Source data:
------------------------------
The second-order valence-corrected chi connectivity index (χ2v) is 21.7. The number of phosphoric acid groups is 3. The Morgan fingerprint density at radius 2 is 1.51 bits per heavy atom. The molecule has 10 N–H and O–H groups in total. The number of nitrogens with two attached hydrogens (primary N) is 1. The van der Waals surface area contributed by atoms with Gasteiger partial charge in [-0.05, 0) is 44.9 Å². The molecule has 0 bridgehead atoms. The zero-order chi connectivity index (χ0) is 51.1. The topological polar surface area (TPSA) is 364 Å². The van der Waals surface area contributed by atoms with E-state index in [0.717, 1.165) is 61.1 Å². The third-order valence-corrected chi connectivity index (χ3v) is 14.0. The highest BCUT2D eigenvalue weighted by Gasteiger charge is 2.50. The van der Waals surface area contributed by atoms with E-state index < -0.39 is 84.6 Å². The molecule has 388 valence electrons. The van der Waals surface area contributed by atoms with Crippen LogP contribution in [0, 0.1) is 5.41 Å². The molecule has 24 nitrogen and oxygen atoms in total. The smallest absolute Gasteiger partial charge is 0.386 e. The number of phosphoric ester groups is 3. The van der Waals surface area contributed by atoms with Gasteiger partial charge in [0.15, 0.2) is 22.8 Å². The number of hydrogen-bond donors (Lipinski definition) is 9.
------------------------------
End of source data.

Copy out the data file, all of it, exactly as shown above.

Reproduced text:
The second-order valence-corrected chi connectivity index (χ2v) is 21.7. The number of phosphoric acid groups is 3. The Morgan fingerprint density at radius 2 is 1.51 bits per heavy atom. The molecule has 10 N–H and O–H groups in total. The number of nitrogens with two attached hydrogens (primary N) is 1. The van der Waals surface area contributed by atoms with Gasteiger partial charge in [-0.05, 0) is 44.9 Å². The molecule has 0 bridgehead atoms. The zero-order chi connectivity index (χ0) is 51.1. The topological polar surface area (TPSA) is 364 Å². The van der Waals surface area contributed by atoms with E-state index in [0.717, 1.165) is 61.1 Å². The third-order valence-corrected chi connectivity index (χ3v) is 14.0. The highest BCUT2D eigenvalue weighted by Gasteiger charge is 2.50. The van der Waals surface area contributed by atoms with E-state index < -0.39 is 84.6 Å². The molecule has 388 valence electrons. The van der Waals surface area contributed by atoms with Crippen LogP contribution in [0, 0.1) is 5.41 Å². The molecule has 24 nitrogen and oxygen atoms in total. The smallest absolute Gasteiger partial charge is 0.386 e. The number of phosphoric ester groups is 3. The van der Waals surface area contributed by atoms with Gasteiger partial charge in [0.15, 0.2) is 22.8 Å². The number of hydrogen-bond donors (Lipinski definition) is 9.